Miami Dolphins: Why the Dolphins Should Be a 2011 Super Bowl Contender

Carlos SandovalAnalyst IIIApril 3, 2011

MIAMI - DECEMBER 26: (L-R) Quarterback Chad Henne #7, coach Tony Sparano and running back Ricky Williams #34 of the Miami Dolphins look on from the sidelines against the Detroit Lions at Sun Life Stadium on December 26, 2010 in Miami, Florida.  (Photo by Marc Serota/Getty Images)
Marc Serota/Getty Images

It was a pretty crazy season in 2010. We saw more parity in the league last year than there's been in the previous 10. While some teams had the usual horrible seasons, they did so with flare and promise.

Of course, the Detroit Lions and Cleveland Browns come to mind. Both were largely crappy, but they oftentimes gave their heavily-favored opponents a run for their money.

Another team that did horribly and showed a ton of promise? The Miami Dolphins.

Sure, you can say the Dolphins were, overall, a disappointment. In fact, I'd agree with that statement. They were a 7-9 team in 2009 after staying in the playoff hunt, only to shoot themselves in the foot, over and over again, thanks to injuries and lazy offense. After adding some talent, and getting healthy, the Dolphins still faltered at the end of the season, finishing with the same 7-9 record.

But, if you watched a majority of Dolphins games, you'd know that this team is no joke. This team, as unbelievably frustrating as they can be, is a legitimate contender, with the right pieces in place.

It's hard to list what the Dolphins don't have. The defensive line has a ton of talent, with CFL-import Cameron Wake dominating offensive linemen like nobody's business. The linebacking corps is also a studded bunch, headed by veteran Karlos Dansby. And the secondary is young, and pretty damn athletic, thanks to Sean Smith and Vontae Davis lining up across the field from one another.

The offensive end is friggin' studded, too, despite popular belief—the offensive line is beefy, with Jake Long anchoring the men up front, leaving the running game for ridiculous amounts of success, regardless of who may be carrying the ball. Obviously, the glaring hole in the Dolphins' repertoire is at quarterback, and pretty much every Dolphin fan thinks he's garbage/legendarily-amazing.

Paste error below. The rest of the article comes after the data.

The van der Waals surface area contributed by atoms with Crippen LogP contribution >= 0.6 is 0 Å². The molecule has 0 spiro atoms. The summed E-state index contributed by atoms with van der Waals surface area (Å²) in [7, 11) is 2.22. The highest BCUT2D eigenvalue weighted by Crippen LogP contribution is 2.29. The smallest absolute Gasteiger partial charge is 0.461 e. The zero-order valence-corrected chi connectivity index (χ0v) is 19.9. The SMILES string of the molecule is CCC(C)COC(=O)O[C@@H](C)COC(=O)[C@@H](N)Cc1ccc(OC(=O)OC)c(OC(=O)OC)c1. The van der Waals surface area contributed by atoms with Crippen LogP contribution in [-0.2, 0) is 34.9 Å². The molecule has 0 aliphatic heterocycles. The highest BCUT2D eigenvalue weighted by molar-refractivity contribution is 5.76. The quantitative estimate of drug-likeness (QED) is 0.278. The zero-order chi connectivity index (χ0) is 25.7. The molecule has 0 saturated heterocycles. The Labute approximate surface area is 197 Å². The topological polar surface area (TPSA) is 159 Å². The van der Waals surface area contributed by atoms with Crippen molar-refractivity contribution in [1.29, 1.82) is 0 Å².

Either way, the Dolphins have set themselves up to become a typical deep-playoff team. We all know it takes a strong running game, a dominant offensive line, and a stingy defense to even take a game in the postseason, and, in all honesty, the Fins have all of those. 

Of course, the talent's pretty damn raw. We've seen some silly mistakes from youngsters out in the secondary, and horribly detrimental mistakes from Chad Henne. But if the secondary can grow a bit into their roles, and Chad Henne doesn't make mistakes that cost Miami games, this team should—should, mind you—make the postseason, with a good possibility of success. 

Because they have the intangibles, in addition to the make-up of a Super Bowl team. Tony Sparano is a hard-ass coach, and GM Jeff Ireland and owner Stephen Ross are OK with making some noise to bring whatever talent may be needed to South Beach, even if they have to go around asking free agents if their moms were ever prostitutes. You can't have successful management without some hard-nose interrogation, man. 

So sure, they were disappointing last year. And sure, expectations for a young, exciting team have grown, exponentially. But don't expect this team to fade away. Don't think for a second that this team, as rough around the edges as they are, isn't playoff ready.

The rebuilding process was started 11 years ago, fans had their share of disgust when mentioning their love for the Dolphins, and now DolFan-nation is ready to move forward. 

So you can go to bed safely, and comfortably, knowing this team's going somewhere, and it's not backwards. Because the decades of waiting are almost over. Thanks, DolFan-nation, for your patience.